At least it makes it a lot easier to take your collection with you when you move. I collected pocket calculators when I was a kid, but lost most of them due to space restraints and a damp cellar. The Hello World collection has been copied to various sites and blogs so many times that it’s unlikely ever to go away completely. I like the digital world, living mostly paperless, so a digital collection really suits me well, however traditional collectors probably want to collect real world items which acquire value through scarcity, which doesn’t fit well into the digital concept. If Leonardo had made Mona Lisa with Photoshop and posted the jpg file to his blog, it would attract a lot less attention.

  • You declare that your The Hello World collection is the only one that features human languages as well. Why did you make this choice and how does it happen that a new human language is added to the collection? What kind of relations are there between a human language and a programming one?
I don’t remember when it came to my mind that I could put a human section into the Collection, but it was for the same reason as the programming languages; I found that I knew some languages and just started, letting others contribute more languages (and fix my mistakes on the present ones). By the way, the “human” section was originally called “natural” but I had to rename it when a programming language called “Natural” showed up. 🙂 Most programming languages use a human language as their basis, e. g. the C programming language has keywords from English, like „return”, “while” or “double”, but these are just mnemonics which make it easier for the programmer to learn the keywords. Some programming languages completely do away with keywords, consisting entirely of symbols, so that’s about where the relationship ends; although programming languages have their vocabulary and grammar, syntax and semantics, they are very logical, precisely defined, with no tolerance towards variation, interpretation, or connotation. That’s why autistic people love programming languages: they don’t understand body language or other tiny details that can greatly change the meaning of what was meant in a human language, so the perfectly well-defined programming languages are closer to their special way of communicating.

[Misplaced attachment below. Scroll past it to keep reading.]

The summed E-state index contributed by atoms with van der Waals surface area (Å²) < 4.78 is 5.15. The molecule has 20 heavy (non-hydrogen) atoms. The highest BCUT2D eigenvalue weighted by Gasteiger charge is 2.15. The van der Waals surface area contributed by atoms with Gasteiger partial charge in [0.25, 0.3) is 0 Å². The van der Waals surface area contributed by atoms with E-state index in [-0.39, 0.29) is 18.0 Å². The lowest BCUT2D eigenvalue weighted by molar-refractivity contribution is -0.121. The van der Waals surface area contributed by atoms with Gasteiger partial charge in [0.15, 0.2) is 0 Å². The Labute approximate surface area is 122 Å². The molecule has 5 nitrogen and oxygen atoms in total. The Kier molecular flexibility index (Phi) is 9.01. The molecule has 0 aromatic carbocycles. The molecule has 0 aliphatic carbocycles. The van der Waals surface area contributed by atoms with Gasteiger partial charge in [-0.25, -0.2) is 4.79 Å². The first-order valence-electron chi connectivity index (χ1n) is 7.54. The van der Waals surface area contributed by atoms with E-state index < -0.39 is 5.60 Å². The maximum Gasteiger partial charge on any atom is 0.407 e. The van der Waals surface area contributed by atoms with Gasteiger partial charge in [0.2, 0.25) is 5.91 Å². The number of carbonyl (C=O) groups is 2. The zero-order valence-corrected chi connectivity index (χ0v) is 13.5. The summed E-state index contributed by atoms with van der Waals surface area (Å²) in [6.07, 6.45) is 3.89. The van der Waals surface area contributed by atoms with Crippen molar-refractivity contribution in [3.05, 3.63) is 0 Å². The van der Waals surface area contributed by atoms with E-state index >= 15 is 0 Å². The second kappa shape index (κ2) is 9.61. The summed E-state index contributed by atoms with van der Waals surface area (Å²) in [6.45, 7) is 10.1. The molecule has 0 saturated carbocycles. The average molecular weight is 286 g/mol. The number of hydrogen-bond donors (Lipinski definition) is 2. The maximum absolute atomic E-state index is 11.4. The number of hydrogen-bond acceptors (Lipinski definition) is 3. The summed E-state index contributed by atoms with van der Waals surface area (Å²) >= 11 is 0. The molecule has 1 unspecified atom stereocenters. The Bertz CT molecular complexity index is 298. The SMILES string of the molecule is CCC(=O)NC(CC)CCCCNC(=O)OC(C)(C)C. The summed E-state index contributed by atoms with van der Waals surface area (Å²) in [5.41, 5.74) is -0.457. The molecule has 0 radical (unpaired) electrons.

• Can you tell us about the first time you ran into a Hello world program? Have you ever created a new programming language and tested it with a Hello world program??

The first program I typed into my first home Computer, an Atari 400 sometime around 1981,  which I think counts as an early Hello World program 🙂 was something like this:

10 PRINT “HELLO”

20 GOTO 10

RUN

Many years later I read the original Hello World program in Kernighan and Ritchie’s The C Programming Language, and I think that’s where I (and the rest of the world) got the idea from. I never really developed a programming language of my own, at least not beyond early prototypes (I remember I once implemented some pseudo-Assembler/-Interpreter with the intention of writing programs that fight against each other in a simulated computer memory arena, but I don’t think it had a text output function). However, the Collection has something like an “easter egg“, a program for an environment I created, intended to run in the context of a big reporting application I wrote at work (I won’t tell which it is though).
  •   Given its widespread celebrity and use in the field of computer programming, has the “Hello, world” message acquired any mystical or propitiatory value over time?

None that I know of programming has no mystical component for me.

Il linguaggio di programmazione C di Kernighan and Ritchie nella versione spagnola (prima edizione)

Kernighan and Ritchie’s The C Programming Language in its spanish version (first edition)